Table 1

Distribution of the study group according to gender, year and principal instrument

Group f %

Gender Female 72 59

Male 51 41

Year

1st 34 28

2nd 30 24

3rd 32 26

4th 27 22

Table 1 shows the distribution of music teacher candidates according to their gender, year and principal musical instruments. A total of 123 teacher candidates, 72 (59%) of them being female and 51 (41%) of them being male, contributed to the study. In making up the total, 34 (28%) of the first- year teacher candidates, 30 (24%) second-year teacher candidates, 32 (26%) third- year teacher candidates and 27 (22%) fourth- year teacher candidates participated in this research.

Data Collection Tool

(4)

4 | http://mojes.um.edu.my/ EISSN: 2289-3024

MALAYSIAN ONLINE JOURNAL OF EDUCATIONAL SCIENCES JANUARY 2020, 8 (1)

Table 2

The FWAT excerpt featuring the stimulus word “voice training” 10 times in succession

In the second phase of the test application, writing a sentence about the stimulus concept is considered important, and these sentences have been examined one by one at the analysis stage. Because the response associated with the stimulus concept may also be a connotation product that does not have a meaningful relationship with the stimulus concept at the level of the participant’s recollection (Nartgün, 2006).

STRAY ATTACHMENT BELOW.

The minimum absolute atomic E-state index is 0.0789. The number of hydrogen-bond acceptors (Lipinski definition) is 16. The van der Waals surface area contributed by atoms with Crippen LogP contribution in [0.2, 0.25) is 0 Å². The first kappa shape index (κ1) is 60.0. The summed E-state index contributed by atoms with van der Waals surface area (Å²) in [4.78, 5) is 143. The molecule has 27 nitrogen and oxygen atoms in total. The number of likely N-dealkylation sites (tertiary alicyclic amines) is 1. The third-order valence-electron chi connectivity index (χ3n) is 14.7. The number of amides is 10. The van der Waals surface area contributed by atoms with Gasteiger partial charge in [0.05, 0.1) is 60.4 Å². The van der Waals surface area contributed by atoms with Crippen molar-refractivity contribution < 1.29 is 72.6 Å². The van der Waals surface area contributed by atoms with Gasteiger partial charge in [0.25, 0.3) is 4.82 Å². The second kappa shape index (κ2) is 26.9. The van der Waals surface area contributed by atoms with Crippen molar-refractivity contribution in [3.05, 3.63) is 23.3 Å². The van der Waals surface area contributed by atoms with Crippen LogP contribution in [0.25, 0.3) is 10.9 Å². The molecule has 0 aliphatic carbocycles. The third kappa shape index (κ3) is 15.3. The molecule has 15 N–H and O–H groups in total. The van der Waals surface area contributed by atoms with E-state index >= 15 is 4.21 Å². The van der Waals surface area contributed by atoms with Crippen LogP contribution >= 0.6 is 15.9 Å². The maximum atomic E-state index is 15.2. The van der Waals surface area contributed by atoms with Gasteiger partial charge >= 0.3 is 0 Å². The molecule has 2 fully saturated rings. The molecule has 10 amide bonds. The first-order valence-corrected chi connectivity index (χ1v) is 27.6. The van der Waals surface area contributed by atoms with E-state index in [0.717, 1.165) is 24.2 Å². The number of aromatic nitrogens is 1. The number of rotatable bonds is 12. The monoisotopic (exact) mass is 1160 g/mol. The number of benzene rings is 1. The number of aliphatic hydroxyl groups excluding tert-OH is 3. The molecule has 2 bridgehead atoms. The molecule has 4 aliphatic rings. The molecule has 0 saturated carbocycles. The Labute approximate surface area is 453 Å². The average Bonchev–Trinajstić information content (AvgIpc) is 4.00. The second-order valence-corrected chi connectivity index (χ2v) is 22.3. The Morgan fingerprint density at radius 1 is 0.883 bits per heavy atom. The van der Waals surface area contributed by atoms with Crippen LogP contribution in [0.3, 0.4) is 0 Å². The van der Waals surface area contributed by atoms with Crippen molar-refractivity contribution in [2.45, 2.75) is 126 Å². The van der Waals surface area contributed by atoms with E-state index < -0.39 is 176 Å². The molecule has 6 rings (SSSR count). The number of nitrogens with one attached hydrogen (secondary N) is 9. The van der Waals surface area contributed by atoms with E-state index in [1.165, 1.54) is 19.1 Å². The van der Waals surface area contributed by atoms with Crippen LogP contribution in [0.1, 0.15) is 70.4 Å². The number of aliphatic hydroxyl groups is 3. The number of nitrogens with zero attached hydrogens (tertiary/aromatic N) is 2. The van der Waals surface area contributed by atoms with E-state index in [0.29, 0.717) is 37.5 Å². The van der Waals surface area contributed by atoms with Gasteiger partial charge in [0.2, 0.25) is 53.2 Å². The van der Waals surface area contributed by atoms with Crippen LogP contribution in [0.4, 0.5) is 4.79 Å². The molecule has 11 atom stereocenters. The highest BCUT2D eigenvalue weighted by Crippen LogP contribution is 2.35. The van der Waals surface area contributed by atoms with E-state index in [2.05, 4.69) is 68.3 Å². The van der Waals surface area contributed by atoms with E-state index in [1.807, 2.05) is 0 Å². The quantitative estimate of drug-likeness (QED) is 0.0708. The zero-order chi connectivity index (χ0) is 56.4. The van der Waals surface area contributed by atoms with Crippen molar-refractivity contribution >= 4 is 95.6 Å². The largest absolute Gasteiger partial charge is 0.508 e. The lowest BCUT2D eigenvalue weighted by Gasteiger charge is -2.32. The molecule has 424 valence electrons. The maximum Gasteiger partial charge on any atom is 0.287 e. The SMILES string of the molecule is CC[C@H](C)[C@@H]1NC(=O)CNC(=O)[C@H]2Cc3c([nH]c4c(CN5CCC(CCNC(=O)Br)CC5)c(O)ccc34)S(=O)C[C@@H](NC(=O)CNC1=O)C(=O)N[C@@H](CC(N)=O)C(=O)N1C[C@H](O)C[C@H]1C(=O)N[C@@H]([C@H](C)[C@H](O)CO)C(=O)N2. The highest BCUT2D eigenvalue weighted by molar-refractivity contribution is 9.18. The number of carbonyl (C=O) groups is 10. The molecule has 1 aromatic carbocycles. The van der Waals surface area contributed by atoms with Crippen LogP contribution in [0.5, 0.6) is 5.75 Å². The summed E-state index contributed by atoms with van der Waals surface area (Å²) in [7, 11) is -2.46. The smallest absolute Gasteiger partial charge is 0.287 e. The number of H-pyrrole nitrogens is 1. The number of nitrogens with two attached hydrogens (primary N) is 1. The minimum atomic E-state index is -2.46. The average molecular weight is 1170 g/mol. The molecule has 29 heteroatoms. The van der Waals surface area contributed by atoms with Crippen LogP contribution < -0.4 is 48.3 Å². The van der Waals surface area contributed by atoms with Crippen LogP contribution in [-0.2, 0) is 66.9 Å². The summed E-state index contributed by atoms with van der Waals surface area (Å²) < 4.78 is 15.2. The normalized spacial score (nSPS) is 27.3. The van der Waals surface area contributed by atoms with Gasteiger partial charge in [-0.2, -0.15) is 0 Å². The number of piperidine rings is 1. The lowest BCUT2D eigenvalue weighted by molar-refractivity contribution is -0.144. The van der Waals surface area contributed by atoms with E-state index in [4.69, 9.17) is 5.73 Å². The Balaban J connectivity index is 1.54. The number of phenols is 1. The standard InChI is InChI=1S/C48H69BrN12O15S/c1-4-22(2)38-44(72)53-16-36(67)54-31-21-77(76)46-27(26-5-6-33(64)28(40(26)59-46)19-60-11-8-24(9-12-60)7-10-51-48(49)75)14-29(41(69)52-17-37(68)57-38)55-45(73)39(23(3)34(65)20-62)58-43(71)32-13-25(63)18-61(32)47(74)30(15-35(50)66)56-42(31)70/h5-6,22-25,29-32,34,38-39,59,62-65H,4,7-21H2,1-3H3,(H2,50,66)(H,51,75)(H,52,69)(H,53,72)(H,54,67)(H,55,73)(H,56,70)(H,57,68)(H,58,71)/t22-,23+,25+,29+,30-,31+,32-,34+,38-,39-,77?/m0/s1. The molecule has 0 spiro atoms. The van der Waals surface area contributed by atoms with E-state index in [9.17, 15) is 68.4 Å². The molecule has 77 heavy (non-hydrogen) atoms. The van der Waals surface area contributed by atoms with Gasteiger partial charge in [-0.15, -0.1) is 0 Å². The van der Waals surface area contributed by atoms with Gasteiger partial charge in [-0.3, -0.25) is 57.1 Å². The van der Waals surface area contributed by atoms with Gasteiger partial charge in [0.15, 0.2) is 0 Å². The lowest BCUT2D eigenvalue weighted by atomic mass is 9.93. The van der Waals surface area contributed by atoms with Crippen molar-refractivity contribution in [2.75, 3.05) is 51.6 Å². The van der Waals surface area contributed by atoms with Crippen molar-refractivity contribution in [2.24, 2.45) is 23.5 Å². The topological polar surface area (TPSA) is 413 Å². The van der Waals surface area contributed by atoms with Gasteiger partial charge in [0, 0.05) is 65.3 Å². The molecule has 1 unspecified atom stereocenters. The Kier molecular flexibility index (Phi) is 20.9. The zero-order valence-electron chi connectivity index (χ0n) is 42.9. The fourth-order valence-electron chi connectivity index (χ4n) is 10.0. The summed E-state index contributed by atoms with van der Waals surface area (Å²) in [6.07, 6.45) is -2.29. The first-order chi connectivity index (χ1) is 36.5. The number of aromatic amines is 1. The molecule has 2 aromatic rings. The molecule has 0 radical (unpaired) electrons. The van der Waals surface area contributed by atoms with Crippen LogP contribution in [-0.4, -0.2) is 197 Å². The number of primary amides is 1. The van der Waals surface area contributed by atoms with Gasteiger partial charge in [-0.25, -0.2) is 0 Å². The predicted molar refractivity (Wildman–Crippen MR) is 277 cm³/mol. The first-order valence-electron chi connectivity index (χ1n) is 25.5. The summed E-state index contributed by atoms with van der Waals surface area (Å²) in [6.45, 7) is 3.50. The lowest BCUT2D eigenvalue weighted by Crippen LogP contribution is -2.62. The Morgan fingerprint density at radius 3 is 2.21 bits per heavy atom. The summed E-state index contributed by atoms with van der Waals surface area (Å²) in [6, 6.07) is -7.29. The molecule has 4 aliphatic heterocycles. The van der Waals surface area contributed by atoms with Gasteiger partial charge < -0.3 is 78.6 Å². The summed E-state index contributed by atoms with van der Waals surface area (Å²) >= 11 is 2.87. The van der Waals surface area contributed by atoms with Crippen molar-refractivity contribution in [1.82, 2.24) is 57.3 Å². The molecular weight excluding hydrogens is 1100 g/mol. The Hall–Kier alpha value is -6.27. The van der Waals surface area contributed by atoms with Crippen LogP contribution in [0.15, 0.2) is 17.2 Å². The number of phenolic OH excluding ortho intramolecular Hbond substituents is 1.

Besides, since the related sentence will be more complex and elaborate compared to a single word response, whether the sentence is scientific or contains various misconceptions will affect the evaluation process. In this technique, the student gives responses that a given stimulus concept evokes in his mind within a certain period of time. It is presumed that the sequential response in which the student delivers any stimulus concept from his long-term memory reveals the connections between cognitive construct concepts and shows semantic proximity. According to the effect of semantic proximity, in semantic memory, the closer the two concepts are to each other in terms of distance, the faster the mental search during recollection and the faster the participant’s conscious reaction to both concepts (Bahar et al., 1999).

Data Analysis

In this study, for analysing the data, the responses given by the participant teacher candidates to the chosen stimulus concept have been analysed with the content analysis and categories were formed using the received response words. Next, frequency tables of the response words were formed.